CausesBy Mayo Clinic staff
The cause of Chagas disease is the parasite Trypanosoma cruzi, which is transmitted to humans from a bite from an insect known as the triatomine bug. These bugs can become infected by T. cruzi when they ingest blood from an animal already infected with the parasite.
Triatomine bugs live primarily in mud, thatch or adobe huts in Mexico, South America and Central America. They hide in crevices in the walls or roof during the day, then come out at night — often feeding on sleeping humans.
When infected bugs bite a person, they leave behind T. cruzi parasites on the skin. The parasites can then enter your body through your eyes, mouth, a cut or scratch, or the wound from the bug's bite. Scratching or rubbing the bite site helps the parasites enter your body. Once in your body, the parasites multiply and spread.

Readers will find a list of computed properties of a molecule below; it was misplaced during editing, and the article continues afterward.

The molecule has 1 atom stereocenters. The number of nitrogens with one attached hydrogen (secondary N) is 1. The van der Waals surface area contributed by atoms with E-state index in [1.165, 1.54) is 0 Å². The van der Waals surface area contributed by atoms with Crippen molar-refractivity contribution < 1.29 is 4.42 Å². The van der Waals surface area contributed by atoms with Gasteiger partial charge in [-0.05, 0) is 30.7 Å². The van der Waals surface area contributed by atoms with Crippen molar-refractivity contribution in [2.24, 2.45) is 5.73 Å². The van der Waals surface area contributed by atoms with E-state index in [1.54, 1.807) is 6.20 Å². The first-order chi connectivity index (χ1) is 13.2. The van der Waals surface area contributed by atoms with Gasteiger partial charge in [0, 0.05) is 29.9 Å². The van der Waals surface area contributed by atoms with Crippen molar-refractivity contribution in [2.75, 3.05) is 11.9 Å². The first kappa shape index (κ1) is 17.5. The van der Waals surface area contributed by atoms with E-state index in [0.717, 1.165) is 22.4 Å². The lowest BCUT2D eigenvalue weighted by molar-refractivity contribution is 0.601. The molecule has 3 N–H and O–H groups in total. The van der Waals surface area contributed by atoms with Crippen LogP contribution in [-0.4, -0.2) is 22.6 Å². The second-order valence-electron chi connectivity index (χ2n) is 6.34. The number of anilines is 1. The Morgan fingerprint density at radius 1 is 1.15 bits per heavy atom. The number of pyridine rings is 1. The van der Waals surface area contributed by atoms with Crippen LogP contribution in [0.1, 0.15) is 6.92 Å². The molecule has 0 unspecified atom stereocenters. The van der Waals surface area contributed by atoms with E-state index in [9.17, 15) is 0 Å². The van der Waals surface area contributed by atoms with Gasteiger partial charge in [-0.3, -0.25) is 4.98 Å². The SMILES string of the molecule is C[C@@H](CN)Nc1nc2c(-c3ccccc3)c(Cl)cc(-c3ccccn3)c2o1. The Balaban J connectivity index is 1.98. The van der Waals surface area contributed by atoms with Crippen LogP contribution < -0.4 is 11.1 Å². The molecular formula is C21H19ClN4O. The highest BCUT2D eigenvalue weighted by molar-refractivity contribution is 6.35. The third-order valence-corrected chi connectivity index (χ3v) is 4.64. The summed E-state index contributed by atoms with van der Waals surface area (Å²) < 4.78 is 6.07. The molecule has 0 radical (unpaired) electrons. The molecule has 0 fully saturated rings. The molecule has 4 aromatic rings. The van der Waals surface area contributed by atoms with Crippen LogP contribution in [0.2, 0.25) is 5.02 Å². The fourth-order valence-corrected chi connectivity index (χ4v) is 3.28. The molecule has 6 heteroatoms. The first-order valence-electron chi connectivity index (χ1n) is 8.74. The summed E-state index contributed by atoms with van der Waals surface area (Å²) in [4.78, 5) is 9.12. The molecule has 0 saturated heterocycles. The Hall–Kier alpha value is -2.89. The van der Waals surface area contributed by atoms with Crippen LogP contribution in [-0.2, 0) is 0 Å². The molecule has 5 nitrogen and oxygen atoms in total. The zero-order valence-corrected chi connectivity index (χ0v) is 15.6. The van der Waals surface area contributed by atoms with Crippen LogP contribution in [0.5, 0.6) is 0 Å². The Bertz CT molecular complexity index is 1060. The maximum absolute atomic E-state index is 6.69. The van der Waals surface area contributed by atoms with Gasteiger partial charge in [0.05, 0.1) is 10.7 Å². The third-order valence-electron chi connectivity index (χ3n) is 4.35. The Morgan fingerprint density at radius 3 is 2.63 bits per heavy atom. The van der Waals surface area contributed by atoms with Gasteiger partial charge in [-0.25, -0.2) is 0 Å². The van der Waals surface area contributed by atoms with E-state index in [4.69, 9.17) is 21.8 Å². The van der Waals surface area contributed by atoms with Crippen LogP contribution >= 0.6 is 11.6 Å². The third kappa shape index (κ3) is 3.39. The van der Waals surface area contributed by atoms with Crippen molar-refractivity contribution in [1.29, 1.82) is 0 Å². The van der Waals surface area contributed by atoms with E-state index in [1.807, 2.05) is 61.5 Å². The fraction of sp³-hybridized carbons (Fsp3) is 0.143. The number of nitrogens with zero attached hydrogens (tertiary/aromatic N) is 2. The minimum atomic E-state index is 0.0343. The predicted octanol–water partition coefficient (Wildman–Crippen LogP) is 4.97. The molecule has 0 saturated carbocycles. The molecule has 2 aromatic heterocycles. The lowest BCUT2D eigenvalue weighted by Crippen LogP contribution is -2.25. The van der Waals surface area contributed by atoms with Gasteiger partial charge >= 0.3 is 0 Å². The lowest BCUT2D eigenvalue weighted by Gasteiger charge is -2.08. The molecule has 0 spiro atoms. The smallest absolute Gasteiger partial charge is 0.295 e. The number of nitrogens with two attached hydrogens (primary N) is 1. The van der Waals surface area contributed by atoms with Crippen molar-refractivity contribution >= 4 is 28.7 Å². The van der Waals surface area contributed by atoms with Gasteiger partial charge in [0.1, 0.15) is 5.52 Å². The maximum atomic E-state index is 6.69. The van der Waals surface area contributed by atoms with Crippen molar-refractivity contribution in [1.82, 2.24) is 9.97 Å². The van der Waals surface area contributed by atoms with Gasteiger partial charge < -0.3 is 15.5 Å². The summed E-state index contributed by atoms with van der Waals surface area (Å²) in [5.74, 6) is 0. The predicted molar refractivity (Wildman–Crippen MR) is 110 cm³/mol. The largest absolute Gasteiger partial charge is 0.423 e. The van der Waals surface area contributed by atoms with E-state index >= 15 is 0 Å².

You may also become infected by:
- Eating uncooked food contaminated with feces from T. cruzi-infected bugs
- Being born to a woman infected with T. cruzi
- Having a blood transfusion containing infected blood
- Getting an organ transplant containing viable T. cruzi
- Working in a laboratory where there's an accidental exposure to the parasite
- Spending time in a forest that contains infected wild animals, such as raccoons and opossums
- Being with an infected pet
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